I love all things space and especially Comets! I was very young when Halley's Comet came around and thought is was the coolest thing ever, so I guess you could say my interest in space started with that comet in 1986. I have witnessed many other including Halle Bop, McNaught 2007, Holmes, Swann and more.
The photo above, was taken last night near Philadelphia, Pennsylvania. Comet Lovejoy (C/2014) Q2 is now easily visible with binoculars and with off the shelf consumer DSRL cameras.
Comet Lovejoy is rising in the southern sky a few hours after sunset. The best times to look are between 10pm and 2am. At this point, "Q2" is above the horizon and making it's way out of the lower levels of the sky where light pollution and hazy and obstruct your observations and imaging. If you are lucky enough to have dark skies in your backyard, you will not have to worry about that! Q2 is now in the constellation Columba moving into Lepus, just under the constellation Orion. Below is a finder chart.
Every night the Q2 will be positioned a little higher in the sky as it passes through the solar system. Mid January Q2 will be higher in the sky and possibly even brighter, we will have to see. The Moon will start to cause interference next week, so if you want to catch a glimpse I would do it this weekend. If you would like monitor the comet from home visit| The Sky Live | ( http://theskylive.com/c2014q2-info). Meanwhile, I hope that Q2 will look just as good or even better a month from now.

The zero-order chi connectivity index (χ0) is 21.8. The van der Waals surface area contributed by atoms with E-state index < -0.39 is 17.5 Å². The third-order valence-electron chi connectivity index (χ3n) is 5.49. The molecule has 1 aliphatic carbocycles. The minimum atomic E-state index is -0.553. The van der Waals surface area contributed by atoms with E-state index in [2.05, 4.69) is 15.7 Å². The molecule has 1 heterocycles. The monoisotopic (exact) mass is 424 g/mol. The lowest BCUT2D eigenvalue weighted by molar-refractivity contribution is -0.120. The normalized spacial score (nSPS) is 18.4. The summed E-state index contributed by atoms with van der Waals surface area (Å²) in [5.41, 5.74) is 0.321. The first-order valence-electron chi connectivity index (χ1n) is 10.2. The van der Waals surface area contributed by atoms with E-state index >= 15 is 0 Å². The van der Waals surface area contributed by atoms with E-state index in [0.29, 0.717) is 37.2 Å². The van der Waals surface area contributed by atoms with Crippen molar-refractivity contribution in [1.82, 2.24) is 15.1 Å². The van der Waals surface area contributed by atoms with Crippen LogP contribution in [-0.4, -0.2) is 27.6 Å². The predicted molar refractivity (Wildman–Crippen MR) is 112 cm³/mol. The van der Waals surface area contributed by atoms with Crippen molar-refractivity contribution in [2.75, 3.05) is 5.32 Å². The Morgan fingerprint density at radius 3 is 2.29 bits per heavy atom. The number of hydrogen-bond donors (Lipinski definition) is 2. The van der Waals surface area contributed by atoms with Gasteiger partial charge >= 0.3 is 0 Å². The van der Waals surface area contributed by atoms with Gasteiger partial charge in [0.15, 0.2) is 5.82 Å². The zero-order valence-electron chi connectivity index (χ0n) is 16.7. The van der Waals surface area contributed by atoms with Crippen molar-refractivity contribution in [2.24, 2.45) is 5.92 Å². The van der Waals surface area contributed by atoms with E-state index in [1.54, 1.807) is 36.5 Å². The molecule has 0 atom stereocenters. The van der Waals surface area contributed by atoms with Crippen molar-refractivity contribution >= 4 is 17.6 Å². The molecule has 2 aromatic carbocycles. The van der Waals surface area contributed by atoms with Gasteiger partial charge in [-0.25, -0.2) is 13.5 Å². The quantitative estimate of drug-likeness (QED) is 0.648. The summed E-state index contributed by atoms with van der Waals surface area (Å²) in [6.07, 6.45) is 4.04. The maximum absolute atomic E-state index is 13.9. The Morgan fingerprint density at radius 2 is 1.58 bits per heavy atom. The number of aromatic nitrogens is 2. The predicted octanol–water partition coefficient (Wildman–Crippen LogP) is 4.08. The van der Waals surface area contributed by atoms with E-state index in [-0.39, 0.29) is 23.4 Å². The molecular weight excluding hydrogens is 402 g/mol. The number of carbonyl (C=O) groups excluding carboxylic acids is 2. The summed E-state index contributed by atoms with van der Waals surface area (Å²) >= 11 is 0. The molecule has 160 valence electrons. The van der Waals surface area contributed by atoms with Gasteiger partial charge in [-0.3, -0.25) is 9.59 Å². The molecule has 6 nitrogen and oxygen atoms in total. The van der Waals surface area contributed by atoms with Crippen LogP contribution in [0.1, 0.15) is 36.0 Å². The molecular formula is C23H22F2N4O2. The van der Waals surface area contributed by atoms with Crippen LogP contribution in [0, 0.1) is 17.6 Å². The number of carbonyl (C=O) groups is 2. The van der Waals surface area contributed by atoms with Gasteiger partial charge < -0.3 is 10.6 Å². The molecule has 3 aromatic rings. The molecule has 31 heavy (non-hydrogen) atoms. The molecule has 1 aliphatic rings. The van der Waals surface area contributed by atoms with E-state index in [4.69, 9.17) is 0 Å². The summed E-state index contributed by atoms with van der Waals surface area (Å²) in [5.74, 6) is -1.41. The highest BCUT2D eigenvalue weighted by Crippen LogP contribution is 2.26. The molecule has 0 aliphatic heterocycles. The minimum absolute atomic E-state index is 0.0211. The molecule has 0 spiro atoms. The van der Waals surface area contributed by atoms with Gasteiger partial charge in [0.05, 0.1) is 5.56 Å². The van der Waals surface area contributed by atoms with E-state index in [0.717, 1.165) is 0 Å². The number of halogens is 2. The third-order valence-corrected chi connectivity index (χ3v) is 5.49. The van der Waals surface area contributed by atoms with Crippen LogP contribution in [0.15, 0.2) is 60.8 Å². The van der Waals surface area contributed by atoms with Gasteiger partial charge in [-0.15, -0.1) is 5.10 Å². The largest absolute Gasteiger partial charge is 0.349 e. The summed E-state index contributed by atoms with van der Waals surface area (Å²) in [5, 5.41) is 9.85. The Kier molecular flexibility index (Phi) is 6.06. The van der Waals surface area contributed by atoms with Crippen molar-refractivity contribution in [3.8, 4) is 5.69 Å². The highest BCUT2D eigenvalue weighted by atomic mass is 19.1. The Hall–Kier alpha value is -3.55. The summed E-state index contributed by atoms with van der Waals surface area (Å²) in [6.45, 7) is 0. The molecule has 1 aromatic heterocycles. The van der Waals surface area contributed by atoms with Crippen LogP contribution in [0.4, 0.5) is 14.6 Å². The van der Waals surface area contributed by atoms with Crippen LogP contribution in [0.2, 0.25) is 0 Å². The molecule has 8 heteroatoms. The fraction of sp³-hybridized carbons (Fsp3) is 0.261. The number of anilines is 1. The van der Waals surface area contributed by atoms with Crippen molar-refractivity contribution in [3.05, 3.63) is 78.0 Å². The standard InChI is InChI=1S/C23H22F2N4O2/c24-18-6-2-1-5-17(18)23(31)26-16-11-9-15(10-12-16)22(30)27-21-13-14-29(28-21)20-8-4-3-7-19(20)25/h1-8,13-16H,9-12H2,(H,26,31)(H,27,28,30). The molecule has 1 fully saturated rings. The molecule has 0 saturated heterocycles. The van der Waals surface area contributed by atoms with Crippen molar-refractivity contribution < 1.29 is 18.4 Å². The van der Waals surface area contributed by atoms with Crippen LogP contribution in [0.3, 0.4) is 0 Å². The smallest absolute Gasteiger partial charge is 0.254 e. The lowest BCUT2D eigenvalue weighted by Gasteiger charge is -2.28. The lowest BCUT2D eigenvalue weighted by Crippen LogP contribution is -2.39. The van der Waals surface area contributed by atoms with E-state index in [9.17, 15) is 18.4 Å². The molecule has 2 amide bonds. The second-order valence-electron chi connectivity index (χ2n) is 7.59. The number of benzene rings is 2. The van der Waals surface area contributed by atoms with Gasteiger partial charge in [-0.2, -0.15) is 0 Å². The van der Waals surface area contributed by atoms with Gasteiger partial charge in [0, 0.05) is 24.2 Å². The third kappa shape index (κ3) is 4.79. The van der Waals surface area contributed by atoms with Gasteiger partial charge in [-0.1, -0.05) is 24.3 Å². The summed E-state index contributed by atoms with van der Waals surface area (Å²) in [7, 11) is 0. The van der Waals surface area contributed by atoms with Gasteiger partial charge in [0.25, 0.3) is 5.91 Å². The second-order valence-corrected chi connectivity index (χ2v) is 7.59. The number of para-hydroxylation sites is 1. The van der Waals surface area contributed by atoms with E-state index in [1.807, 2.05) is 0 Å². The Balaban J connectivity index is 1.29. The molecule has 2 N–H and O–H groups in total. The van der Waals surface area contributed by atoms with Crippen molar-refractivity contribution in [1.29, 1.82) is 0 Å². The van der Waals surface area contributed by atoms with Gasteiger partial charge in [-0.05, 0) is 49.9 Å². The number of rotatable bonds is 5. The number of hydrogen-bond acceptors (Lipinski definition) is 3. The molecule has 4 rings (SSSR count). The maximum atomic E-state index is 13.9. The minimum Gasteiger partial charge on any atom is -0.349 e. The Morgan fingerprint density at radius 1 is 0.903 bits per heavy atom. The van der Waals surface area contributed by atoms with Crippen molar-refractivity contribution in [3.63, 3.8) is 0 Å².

Some tips to see it and photograph it
- Sturdy Tripod
- DSLR and a lens between 50mm and 300mm
- Cable release to eliminate camera shake
- ISO 800 - 3200 , f/1.4 to f/4 @ 3"-30"
- If you want to eliminate star trails because you exposure is to long... increase your ISO and shorten your shutter speed.
- Take some test shots in the vicinity of the location of Q2
- Our camera will be able to see way more than us, so take those test shots and then check your LCD for a fuzzy little green ball
- Download Google Sky Map, It's FREE!! and will help you find any constellation or active meteor shower! Look between Columba and Lepus
Below is a photo of Comet Panstarrs in March of 2013. The comet got so bright that it could be seen in the sunset sky. Comets are unpredictable and I think that's is why I like them. Who knows what Q2 will do over the next month, I guess we will have to wait and see.
Comet Pan-Starrs and Telescope March 14th, 2013
I also had a chance to photograph some other beautiful objects like the Orion Nebula through the telescope. If you can't find the comet, you can always find Orion's Belt!
(Above) The Orion Nebula taken the same night through a telescope.
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